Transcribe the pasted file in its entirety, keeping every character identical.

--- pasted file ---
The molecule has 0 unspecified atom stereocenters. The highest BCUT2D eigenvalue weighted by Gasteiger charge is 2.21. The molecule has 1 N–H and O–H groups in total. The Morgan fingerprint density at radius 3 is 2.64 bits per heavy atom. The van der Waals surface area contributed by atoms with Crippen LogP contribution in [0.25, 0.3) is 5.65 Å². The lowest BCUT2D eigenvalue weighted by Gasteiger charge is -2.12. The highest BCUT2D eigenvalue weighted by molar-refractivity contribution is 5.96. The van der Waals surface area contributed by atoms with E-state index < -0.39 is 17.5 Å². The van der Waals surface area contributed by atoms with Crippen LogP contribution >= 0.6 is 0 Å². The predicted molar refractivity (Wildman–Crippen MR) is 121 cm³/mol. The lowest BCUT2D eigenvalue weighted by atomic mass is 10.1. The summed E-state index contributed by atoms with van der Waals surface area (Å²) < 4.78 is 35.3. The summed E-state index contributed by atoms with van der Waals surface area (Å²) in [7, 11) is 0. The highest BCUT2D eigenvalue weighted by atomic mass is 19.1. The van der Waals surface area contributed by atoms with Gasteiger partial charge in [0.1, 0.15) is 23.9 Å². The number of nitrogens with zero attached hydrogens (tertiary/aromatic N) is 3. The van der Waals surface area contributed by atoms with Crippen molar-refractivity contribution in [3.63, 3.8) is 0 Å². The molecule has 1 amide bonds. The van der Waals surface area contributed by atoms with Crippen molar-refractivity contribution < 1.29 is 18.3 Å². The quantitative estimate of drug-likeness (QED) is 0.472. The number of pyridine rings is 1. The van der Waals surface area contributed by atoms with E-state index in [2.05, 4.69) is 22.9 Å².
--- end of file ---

The molecule has 0 unspecified atom stereocenters. The highest BCUT2D eigenvalue weighted by Gasteiger charge is 2.21. The molecule has 1 N–H and O–H groups in total. The Morgan fingerprint density at radius 3 is 2.64 bits per heavy atom. The van der Waals surface area contributed by atoms with Crippen LogP contribution in [0.25, 0.3) is 5.65 Å². The lowest BCUT2D eigenvalue weighted by Gasteiger charge is -2.12. The highest BCUT2D eigenvalue weighted by molar-refractivity contribution is 5.96. The van der Waals surface area contributed by atoms with E-state index < -0.39 is 17.5 Å². The van der Waals surface area contributed by atoms with Crippen LogP contribution >= 0.6 is 0 Å². The predicted molar refractivity (Wildman–Crippen MR) is 121 cm³/mol. The lowest BCUT2D eigenvalue weighted by atomic mass is 10.1. The summed E-state index contributed by atoms with van der Waals surface area (Å²) < 4.78 is 35.3. The summed E-state index contributed by atoms with van der Waals surface area (Å²) in [7, 11) is 0. The highest BCUT2D eigenvalue weighted by atomic mass is 19.1. The van der Waals surface area contributed by atoms with Gasteiger partial charge in [0.1, 0.15) is 23.9 Å². The number of nitrogens with zero attached hydrogens (tertiary/aromatic N) is 3. The van der Waals surface area contributed by atoms with Crippen molar-refractivity contribution in [3.63, 3.8) is 0 Å². The molecule has 1 amide bonds. The van der Waals surface area contributed by atoms with Crippen molar-refractivity contribution < 1.29 is 18.3 Å². The quantitative estimate of drug-likeness (QED) is 0.472. The number of pyridine rings is 1. The van der Waals surface area contributed by atoms with E-state index in [2.05, 4.69) is 22.9 Å².